Friday, July 5, 2013


I used to argue with my mother about my identity.  Her:  "You're Jewish!"  Me:  "No I'm not."  Her: "It's not something that you can choose not to be.  You just are."

I was confused because I look white.  My family looks white.  As in, I can pass for a descendent of the U.K.  In the neighbourhood where I grew up, almost everyone with white skin had British ancestry.  The way I saw it, the only difference between me and the other kids was that my family had weird, different holidays.  I figured that if I wasn't a believer in the Jewish religion, I could opt out of being a Jew.

I understand now that Ashkenazi Jews are a true ethnic group, with an identifiable genetic signature.  I am 100% descended from this group (to the best of my knowledge), therefore my mother was correct: I can't escape my Jewish ethnicity.  And yet I still don't fully embrace it.  If anything, I'd say I feel like I'm half-Jewish.

I recently read (apologies - I can't recall the source) that a child's peer group socializes them as much as, if not more than, their family.  When immigrants move to a new country and then have children, the next generation does not adopt their parents' accent.  They speak like their friends.  My mother chose to raise me in a white-bread W.A.S.P. neighbourhood.  She didn't send me to Hebrew school. I couldn't have put it into words back then, but I was aware that I didn't really belong to the culture I was being raised in.  I had one foot in each culture and wasn't fully comfortable in either of them.

Some people tell me that I look Jewish, others exclaim that I don't at all and they never would have guessed.  I wasn't aware of looking particularly Jewish until one day when I got on the Bathurst bus just when one of the private Hebrew schools let out for the day.  A dozen uniformed little girls got on the bus, and they all looked like variations on the theme of me.  It was super-weird.  It was only when I observed the whole group of them at once, with their milky-pale skin; light blue, green, or grey eyes; and thick, wavy/frizzy brown "Jewish hair" (as my younger cousin hatefully refers to her own hair); that it hit me.  Of course there are dozens of different types of Jews in every shape, size and colour, but indeed there is a sub-type under which I can be readily identified.

I still have trouble getting my mind around the concept that "ethnic" is not a synonym for "brown".  And that it defines me.


Warped Mind of Ron said...

You may belong to an ethnic group or culture, but always remember that you are you.

DarcKnyt said...

I would LOVE to be part of that ethnic group. I've ALWAYS wanted to be part of one OTHER than the one I can most easily be identified with. (Ain't it the way?)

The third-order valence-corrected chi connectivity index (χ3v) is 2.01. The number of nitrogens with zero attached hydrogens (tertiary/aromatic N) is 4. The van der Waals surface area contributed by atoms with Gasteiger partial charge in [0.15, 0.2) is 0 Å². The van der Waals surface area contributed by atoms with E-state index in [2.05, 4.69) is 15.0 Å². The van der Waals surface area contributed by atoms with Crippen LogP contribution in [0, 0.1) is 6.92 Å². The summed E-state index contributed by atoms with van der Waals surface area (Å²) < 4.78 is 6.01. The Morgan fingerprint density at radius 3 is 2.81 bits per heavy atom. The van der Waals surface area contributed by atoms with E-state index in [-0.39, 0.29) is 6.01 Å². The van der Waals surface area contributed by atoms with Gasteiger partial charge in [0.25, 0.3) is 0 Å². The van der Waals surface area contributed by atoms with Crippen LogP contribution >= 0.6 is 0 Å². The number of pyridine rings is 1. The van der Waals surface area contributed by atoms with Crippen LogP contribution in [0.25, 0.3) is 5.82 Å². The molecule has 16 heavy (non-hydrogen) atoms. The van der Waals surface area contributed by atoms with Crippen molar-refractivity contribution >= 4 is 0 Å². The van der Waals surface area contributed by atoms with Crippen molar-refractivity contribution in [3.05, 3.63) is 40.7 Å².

Adam said...

I used to think Jewish was only a religious group, not an ethnic one as well. But I doubt many families are free from some anglo-saxon genes.

Sparkling Red said...

Ron: Yeah, I'm me alright. Don't worry, I won't forget. ;-)

DarcKnyt: I bet you have at least one secretly converted Jewish ancestor.

Adam: It's true; those Anglo-Saxons did get around.

Jameil said...

I feel kind of creeped out by all of the people who look like me when I'm around my dad's side. And sometimes in certain pics I look just like my twin cousins. It freaks me out! I can imagine how mind-blowing it is for it to be strangers!

wigsf3 said...

One cannot deny their own genetic makeup. However one can extricate themself from the cultural practices of their genetic equals.

And ya, you look Jewish.

LL Cool Joe said...

I hate labels of any kind, and stereotypes, but I've always been drawn to "Jewish" humour. Joan Rivers, Bette Middler, Maureen Lipman, Jackie Mason etc. I dunno what that says about me, but there is something about their personalities I relate to.

Lynn said...

I witnessed some coworkers having a heated argument once about this very thing - one said being Jewish meant one was part of the "Jewish race" and the other said it was a religion. I don't like to define people by race or religion, so I took no stance, but I am interested in your take on it.

Sparkling Red said...

Jameil: Those kids looked more related to me than my actual relatives.

wigsf: I'm like one of those confused animals raised by a different species. Maybe a pig that thinks it's a dog, or vice versa.

LL Cool Joe: It's interesting that you bring up Jewish humour. I find it to be a relatively reliable commonality among Jews, much more so than any particular appearance.

Lynn: I think the bottom line is that each person has to be responsible for defining themselves. I eventually accepted that my Jewish background has had a lot to do with shaping my personality, but I wouldn't want to force my particular point of view on another person.

Vanessa T said...

I remember the first time I saw a blond/blue eyed Italian. "Oh, his family's from Sicily," they told me. So that was an eye-opener for me as well.

I guess I never thought of "ethnic" as being particularly brown, though. I always felt my pasty white guaranteed to sunburn skin as the "ethnic" part of being part Irish. And since living in Chicagoland, with the highest Polish population outside Warsaw, you can really see the Polish features stand out on some people.

It's kind of cool, actually, noticing all the ethnic differences we have. We're like flowers in God's garden. :)